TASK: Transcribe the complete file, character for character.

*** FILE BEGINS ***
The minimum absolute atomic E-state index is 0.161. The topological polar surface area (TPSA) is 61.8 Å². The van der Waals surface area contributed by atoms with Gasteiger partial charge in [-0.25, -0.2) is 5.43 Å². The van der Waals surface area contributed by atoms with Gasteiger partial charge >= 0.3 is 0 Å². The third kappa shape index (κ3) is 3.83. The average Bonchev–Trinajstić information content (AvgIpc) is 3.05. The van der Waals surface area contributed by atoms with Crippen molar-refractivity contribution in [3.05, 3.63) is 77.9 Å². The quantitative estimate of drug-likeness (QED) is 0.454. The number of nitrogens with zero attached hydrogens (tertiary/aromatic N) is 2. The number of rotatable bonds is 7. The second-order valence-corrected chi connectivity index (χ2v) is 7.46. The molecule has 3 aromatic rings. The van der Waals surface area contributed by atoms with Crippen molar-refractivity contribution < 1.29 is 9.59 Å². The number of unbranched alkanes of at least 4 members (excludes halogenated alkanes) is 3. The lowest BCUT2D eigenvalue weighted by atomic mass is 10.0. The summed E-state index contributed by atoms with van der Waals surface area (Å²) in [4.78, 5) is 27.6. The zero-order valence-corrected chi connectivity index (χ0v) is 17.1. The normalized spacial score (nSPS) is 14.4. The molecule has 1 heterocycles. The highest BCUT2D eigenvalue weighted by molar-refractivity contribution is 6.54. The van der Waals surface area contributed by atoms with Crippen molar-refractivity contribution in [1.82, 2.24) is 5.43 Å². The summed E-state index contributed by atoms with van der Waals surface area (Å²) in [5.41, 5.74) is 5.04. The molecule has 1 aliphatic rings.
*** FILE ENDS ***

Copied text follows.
The minimum absolute atomic E-state index is 0.161. The topological polar surface area (TPSA) is 61.8 Å². The van der Waals surface area contributed by atoms with Gasteiger partial charge in [-0.25, -0.2) is 5.43 Å². The van der Waals surface area contributed by atoms with Gasteiger partial charge >= 0.3 is 0 Å². The third kappa shape index (κ3) is 3.83. The average Bonchev–Trinajstić information content (AvgIpc) is 3.05. The van der Waals surface area contributed by atoms with Crippen molar-refractivity contribution in [3.05, 3.63) is 77.9 Å². The quantitative estimate of drug-likeness (QED) is 0.454. The number of nitrogens with zero attached hydrogens (tertiary/aromatic N) is 2. The number of rotatable bonds is 7. The second-order valence-corrected chi connectivity index (χ2v) is 7.46. The molecule has 3 aromatic rings. The van der Waals surface area contributed by atoms with Crippen molar-refractivity contribution < 1.29 is 9.59 Å². The number of unbranched alkanes of at least 4 members (excludes halogenated alkanes) is 3. The lowest BCUT2D eigenvalue weighted by atomic mass is 10.0. The summed E-state index contributed by atoms with van der Waals surface area (Å²) in [4.78, 5) is 27.6. The zero-order valence-corrected chi connectivity index (χ0v) is 17.1. The normalized spacial score (nSPS) is 14.4. The molecule has 1 heterocycles. The highest BCUT2D eigenvalue weighted by molar-refractivity contribution is 6.54. The van der Waals surface area contributed by atoms with Crippen molar-refractivity contribution in [1.82, 2.24) is 5.43 Å². The summed E-state index contributed by atoms with van der Waals surface area (Å²) in [5.41, 5.74) is 5.04. The molecule has 1 aliphatic rings.